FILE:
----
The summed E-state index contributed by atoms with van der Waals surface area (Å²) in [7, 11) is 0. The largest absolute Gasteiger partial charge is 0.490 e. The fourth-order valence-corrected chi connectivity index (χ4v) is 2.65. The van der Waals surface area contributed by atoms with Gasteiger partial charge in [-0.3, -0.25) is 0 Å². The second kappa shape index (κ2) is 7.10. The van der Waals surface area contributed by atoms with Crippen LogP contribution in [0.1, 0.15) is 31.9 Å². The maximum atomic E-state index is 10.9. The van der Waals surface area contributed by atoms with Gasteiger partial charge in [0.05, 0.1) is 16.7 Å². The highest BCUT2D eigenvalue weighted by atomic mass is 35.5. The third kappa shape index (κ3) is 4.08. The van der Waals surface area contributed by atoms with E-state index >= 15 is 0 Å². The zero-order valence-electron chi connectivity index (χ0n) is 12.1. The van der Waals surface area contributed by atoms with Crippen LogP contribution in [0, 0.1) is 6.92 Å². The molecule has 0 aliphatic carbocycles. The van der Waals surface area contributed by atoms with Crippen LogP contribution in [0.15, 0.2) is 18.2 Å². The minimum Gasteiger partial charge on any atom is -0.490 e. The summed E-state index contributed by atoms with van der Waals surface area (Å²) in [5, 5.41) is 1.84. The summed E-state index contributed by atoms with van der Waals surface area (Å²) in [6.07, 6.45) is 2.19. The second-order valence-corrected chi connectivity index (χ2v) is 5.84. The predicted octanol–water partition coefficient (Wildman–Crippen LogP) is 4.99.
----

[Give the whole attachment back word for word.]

The summed E-state index contributed by atoms with van der Waals surface area (Å²) in [7, 11) is 0. The largest absolute Gasteiger partial charge is 0.490 e. The fourth-order valence-corrected chi connectivity index (χ4v) is 2.65. The van der Waals surface area contributed by atoms with Gasteiger partial charge in [-0.3, -0.25) is 0 Å². The second kappa shape index (κ2) is 7.10. The van der Waals surface area contributed by atoms with Crippen LogP contribution in [0.1, 0.15) is 31.9 Å². The maximum atomic E-state index is 10.9. The van der Waals surface area contributed by atoms with Gasteiger partial charge in [0.05, 0.1) is 16.7 Å². The highest BCUT2D eigenvalue weighted by atomic mass is 35.5. The third kappa shape index (κ3) is 4.08. The van der Waals surface area contributed by atoms with E-state index >= 15 is 0 Å². The zero-order valence-electron chi connectivity index (χ0n) is 12.1. The van der Waals surface area contributed by atoms with Crippen LogP contribution in [0, 0.1) is 6.92 Å². The molecule has 0 aliphatic carbocycles. The van der Waals surface area contributed by atoms with Crippen LogP contribution in [0.15, 0.2) is 18.2 Å². The minimum Gasteiger partial charge on any atom is -0.490 e. The summed E-state index contributed by atoms with van der Waals surface area (Å²) in [5, 5.41) is 1.84. The summed E-state index contributed by atoms with van der Waals surface area (Å²) in [6.07, 6.45) is 2.19. The second-order valence-corrected chi connectivity index (χ2v) is 5.84. The predicted octanol–water partition coefficient (Wildman–Crippen LogP) is 4.99.